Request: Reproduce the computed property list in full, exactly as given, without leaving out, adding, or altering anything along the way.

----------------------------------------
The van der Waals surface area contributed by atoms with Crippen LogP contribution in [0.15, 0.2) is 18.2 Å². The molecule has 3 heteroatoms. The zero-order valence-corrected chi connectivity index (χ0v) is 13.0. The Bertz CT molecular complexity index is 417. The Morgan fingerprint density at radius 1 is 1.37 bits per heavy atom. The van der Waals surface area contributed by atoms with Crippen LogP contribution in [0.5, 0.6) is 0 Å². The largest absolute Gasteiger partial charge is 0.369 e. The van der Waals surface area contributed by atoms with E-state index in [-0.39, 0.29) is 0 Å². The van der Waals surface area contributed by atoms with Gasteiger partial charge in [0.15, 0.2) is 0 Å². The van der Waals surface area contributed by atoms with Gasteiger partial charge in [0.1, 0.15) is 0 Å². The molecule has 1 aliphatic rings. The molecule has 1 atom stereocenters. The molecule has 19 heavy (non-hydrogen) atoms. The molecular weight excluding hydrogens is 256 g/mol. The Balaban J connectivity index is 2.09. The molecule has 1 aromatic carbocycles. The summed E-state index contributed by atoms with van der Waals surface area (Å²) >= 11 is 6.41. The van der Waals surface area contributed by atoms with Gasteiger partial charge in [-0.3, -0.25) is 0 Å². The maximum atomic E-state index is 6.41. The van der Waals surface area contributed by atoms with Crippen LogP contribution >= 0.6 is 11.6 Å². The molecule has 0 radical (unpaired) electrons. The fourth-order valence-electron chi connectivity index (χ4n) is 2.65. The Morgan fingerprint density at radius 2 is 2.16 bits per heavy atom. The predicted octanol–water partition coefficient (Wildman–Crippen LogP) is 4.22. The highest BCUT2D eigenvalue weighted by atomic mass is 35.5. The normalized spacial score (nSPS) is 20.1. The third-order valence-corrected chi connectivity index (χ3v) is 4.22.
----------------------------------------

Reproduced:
The van der Waals surface area contributed by atoms with Crippen LogP contribution in [0.15, 0.2) is 18.2 Å². The molecule has 3 heteroatoms. The zero-order valence-corrected chi connectivity index (χ0v) is 13.0. The Bertz CT molecular complexity index is 417. The Morgan fingerprint density at radius 1 is 1.37 bits per heavy atom. The van der Waals surface area contributed by atoms with Crippen LogP contribution in [0.5, 0.6) is 0 Å². The largest absolute Gasteiger partial charge is 0.369 e. The van der Waals surface area contributed by atoms with E-state index in [-0.39, 0.29) is 0 Å². The van der Waals surface area contributed by atoms with Gasteiger partial charge in [0.15, 0.2) is 0 Å². The van der Waals surface area contributed by atoms with Gasteiger partial charge in [0.1, 0.15) is 0 Å². The molecule has 1 aliphatic rings. The molecule has 1 atom stereocenters. The molecule has 19 heavy (non-hydrogen) atoms. The molecular weight excluding hydrogens is 256 g/mol. The Balaban J connectivity index is 2.09. The molecule has 1 aromatic carbocycles. The summed E-state index contributed by atoms with van der Waals surface area (Å²) >= 11 is 6.41. The van der Waals surface area contributed by atoms with Gasteiger partial charge in [-0.3, -0.25) is 0 Å². The maximum atomic E-state index is 6.41. The van der Waals surface area contributed by atoms with Crippen LogP contribution >= 0.6 is 11.6 Å². The molecule has 0 radical (unpaired) electrons. The fourth-order valence-electron chi connectivity index (χ4n) is 2.65. The Morgan fingerprint density at radius 2 is 2.16 bits per heavy atom. The predicted octanol–water partition coefficient (Wildman–Crippen LogP) is 4.22. The highest BCUT2D eigenvalue weighted by atomic mass is 35.5. The normalized spacial score (nSPS) is 20.1. The third-order valence-corrected chi connectivity index (χ3v) is 4.22.